Best Nail Polish Curing Lamps

Updated September 2020
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BestReviews spends thousands of hours researching, analyzing, and testing products to recommend the best picks for most consumers. We only make money if you purchase a product through our links, and we never accept free products from manufacturers. Read more  
BestReviews spends thousands of hours researching, analyzing, and testing products to recommend the best picks for most consumers. We buy all products with our own funds, and we never accept free products from manufacturers.Read more 
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Why trust BestReviews?
BestReviews spends thousands of hours researching, analyzing, and testing products to recommend the best picks for most consumers. We only make money if you purchase a product through our links, and we never accept free products from manufacturers. Read more  
BestReviews spends thousands of hours researching, analyzing, and testing products to recommend the best picks for most consumers. We only make money if you purchase a product through our links, and we never accept free products from manufacturers. Read more  
BestReviews spends thousands of hours researching, analyzing, and testing products to recommend the best picks for most consumers. We buy all products with our own funds, and we never accept free products from manufacturers.Read more 
How we decided

We purchase every product we review with our own funds — we never accept anything from product manufacturers.

39 Models Considered
8 Hours Researched
1 Experts Interviewed
440 Consumers Consulted
Zero products received from manufacturers.

We purchase every product we review with our own funds — we never accept anything from product manufacturers.

Buying guide for best nail polish curing lamps

Last Updated September 2020

Have you taken up at-home manicures in lieu of visiting the nail salon? If so, you’re probably using regular polish and simply letting your nails air-dry. Believe it or not, if you invest in the right tools, you can give yourself a salon-quality gel polish manicure, and your first purchase should be in a nail polish curing lamp.

Unlike regular nail polish, gel polish is made with a polymer formula. For this reason, most types of gel nail polish require curing to dry, set, and harden. This can only be done with a nail polish curing lamp that has an LED or UV light that activates the polish to begin the process. It takes up to a couple minutes per coat to harden the gel.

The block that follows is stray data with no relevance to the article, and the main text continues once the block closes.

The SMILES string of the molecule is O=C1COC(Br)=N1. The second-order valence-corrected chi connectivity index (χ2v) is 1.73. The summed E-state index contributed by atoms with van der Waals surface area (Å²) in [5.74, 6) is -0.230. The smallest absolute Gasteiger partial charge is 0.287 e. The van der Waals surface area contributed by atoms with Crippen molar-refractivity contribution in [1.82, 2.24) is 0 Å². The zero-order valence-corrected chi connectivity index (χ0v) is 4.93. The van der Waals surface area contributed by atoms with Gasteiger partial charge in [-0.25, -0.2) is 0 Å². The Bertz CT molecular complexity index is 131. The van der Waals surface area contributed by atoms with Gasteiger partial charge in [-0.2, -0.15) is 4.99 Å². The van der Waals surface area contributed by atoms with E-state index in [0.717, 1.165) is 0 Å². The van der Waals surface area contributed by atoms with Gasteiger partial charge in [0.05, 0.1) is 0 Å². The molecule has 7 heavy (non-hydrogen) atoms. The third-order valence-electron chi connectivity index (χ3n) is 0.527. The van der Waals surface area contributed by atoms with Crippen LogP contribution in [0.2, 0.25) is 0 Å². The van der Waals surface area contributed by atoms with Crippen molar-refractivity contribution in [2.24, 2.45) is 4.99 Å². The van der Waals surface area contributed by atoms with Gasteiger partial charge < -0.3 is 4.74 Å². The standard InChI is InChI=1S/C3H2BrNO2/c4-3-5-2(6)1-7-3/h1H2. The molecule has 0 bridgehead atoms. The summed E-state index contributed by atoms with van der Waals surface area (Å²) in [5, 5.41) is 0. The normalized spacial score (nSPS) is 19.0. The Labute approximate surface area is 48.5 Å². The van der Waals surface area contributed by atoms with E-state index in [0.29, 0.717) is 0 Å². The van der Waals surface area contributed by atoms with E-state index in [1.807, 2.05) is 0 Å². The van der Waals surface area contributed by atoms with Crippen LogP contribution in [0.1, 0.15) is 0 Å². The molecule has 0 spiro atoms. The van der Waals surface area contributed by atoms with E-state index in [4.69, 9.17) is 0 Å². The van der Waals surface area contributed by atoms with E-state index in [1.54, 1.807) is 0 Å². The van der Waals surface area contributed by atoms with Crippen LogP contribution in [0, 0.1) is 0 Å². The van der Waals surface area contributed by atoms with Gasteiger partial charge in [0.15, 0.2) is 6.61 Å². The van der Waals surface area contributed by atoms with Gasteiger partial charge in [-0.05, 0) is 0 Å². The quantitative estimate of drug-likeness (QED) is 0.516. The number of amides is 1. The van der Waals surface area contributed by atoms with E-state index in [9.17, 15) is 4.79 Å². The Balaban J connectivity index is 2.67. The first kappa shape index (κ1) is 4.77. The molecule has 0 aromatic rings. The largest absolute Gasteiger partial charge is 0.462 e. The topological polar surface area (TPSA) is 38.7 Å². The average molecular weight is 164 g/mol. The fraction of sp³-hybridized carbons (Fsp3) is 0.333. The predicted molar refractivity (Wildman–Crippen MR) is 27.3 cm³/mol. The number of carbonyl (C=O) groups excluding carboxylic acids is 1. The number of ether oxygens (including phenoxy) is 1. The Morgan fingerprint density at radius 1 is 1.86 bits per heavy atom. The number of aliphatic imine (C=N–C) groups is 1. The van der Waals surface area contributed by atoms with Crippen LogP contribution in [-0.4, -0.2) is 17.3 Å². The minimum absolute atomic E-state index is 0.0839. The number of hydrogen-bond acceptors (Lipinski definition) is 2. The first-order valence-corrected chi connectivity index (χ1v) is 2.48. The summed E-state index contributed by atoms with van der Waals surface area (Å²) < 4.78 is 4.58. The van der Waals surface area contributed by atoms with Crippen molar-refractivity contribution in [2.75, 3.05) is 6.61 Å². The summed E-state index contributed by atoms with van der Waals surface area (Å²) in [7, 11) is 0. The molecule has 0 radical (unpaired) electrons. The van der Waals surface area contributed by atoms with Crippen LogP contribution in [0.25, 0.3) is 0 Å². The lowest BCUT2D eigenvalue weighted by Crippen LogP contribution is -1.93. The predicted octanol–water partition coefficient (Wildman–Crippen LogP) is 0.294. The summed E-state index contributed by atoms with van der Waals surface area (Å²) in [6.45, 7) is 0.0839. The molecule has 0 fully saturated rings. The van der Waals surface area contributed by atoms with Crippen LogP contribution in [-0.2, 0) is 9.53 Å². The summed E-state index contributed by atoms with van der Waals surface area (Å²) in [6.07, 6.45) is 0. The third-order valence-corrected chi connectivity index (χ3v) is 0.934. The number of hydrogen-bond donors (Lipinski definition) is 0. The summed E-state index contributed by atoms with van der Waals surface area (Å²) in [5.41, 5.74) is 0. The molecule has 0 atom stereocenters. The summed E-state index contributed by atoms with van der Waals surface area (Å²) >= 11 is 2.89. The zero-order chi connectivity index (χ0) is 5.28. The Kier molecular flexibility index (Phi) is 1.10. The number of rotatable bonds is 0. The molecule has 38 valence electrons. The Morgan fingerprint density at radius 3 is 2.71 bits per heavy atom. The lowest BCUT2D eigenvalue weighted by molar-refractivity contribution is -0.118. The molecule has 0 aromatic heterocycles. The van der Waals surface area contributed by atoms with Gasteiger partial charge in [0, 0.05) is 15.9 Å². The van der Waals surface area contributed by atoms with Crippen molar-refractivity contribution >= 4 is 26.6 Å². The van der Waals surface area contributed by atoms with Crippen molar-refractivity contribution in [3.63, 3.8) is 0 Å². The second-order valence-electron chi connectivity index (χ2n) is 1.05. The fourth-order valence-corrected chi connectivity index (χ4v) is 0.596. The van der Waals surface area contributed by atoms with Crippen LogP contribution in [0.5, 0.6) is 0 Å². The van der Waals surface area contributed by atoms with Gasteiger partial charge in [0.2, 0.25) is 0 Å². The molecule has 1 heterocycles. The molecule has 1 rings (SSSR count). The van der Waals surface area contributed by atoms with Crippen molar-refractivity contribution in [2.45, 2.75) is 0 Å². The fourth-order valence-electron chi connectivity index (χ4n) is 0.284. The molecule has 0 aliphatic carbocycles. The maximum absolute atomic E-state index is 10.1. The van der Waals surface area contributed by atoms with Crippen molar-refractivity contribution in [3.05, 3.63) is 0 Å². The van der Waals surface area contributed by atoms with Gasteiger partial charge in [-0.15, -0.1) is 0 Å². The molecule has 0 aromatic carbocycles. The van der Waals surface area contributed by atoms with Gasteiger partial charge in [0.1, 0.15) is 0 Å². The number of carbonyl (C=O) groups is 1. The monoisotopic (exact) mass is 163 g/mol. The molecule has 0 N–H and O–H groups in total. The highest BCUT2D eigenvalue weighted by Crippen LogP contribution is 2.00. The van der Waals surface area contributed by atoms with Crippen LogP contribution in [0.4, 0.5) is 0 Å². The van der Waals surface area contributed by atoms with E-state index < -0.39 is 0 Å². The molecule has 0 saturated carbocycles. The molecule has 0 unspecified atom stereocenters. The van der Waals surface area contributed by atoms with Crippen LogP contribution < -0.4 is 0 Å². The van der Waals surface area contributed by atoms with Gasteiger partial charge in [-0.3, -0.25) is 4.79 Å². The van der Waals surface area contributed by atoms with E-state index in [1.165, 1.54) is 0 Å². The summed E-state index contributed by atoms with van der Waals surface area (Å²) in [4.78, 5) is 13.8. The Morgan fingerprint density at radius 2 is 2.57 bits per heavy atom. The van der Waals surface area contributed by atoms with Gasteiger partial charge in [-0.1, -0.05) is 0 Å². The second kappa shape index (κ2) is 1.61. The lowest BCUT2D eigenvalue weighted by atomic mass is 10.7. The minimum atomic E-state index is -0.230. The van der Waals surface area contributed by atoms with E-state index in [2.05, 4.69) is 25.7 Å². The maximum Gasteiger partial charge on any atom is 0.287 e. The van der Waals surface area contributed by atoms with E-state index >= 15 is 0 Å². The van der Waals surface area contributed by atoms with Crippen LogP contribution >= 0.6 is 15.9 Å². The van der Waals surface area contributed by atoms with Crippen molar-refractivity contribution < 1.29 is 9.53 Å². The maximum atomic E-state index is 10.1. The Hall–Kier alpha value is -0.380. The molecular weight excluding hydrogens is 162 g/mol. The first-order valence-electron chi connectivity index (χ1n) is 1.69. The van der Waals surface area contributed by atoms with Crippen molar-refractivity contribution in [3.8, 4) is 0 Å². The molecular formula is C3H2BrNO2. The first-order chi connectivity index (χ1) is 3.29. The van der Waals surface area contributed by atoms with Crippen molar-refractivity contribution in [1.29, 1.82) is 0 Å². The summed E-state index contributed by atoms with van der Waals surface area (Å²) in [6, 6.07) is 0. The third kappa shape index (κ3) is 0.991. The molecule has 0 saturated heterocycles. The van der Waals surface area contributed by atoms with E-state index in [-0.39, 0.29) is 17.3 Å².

To help you transition from regular nail polish to gel polish, we’re sharing this buying guide on nail polish curing lamps. Keep reading to find the best one for your first gel polish home manicure, and take a look at our favorites, too.

Research the proper application process for a gel polish manicure. This can save you a lot of trial and error as you improve your at-home manicure skills, not to mention that it cuts down on wasted product.

Key considerations

Regular polish vs. gel polish

The top reason people make the switch from regular polish to gel polish is to extend the life of their manicure.

Regular polish: Even a salon manicure using the best regular polish can chip within three to five days. It also takes significantly longer to dry than gel polish. Even fast-drying polish, such as those that dry in a couple minutes or less, aren’t fully hardened for several hours, often resulting in dents.

Gel polish: Gel polish dries and hardens in a couple minutes per coat, and your manicure can last for two weeks or more without chips or peeling.

But as great as gel manicures are, they come with a few pitfalls. For one, the gel polish can damage nails and nail beds, and some people are allergic to certain gel formulas. There’s also the risk of skin damage and premature aging from using a UV curing lamp. And removing gel polish can be quite a chore because it requires the use of a special remover.

Overall investment

Regular polish vs. gel polish: Regular polish costs from as little as $1 per bottle to as much as $12. Gel polish, on the other hand, can cost as much as $20 per bottle. Many consumers invest in multi-bottle gel collections, which can drop the price down to $5 to $10 per bottle.

Salon manicure vs. at-home manicure: A gel manicure at a salon costs between $30 and $60. At-home gel manicures come with a modest investment of a couple hundred dollars for the curing lamp, manicure tools, and gel polish. With that said, your only future expense after that is the gel polish, and one bottle can last through 4 to 20 applications depending on the size.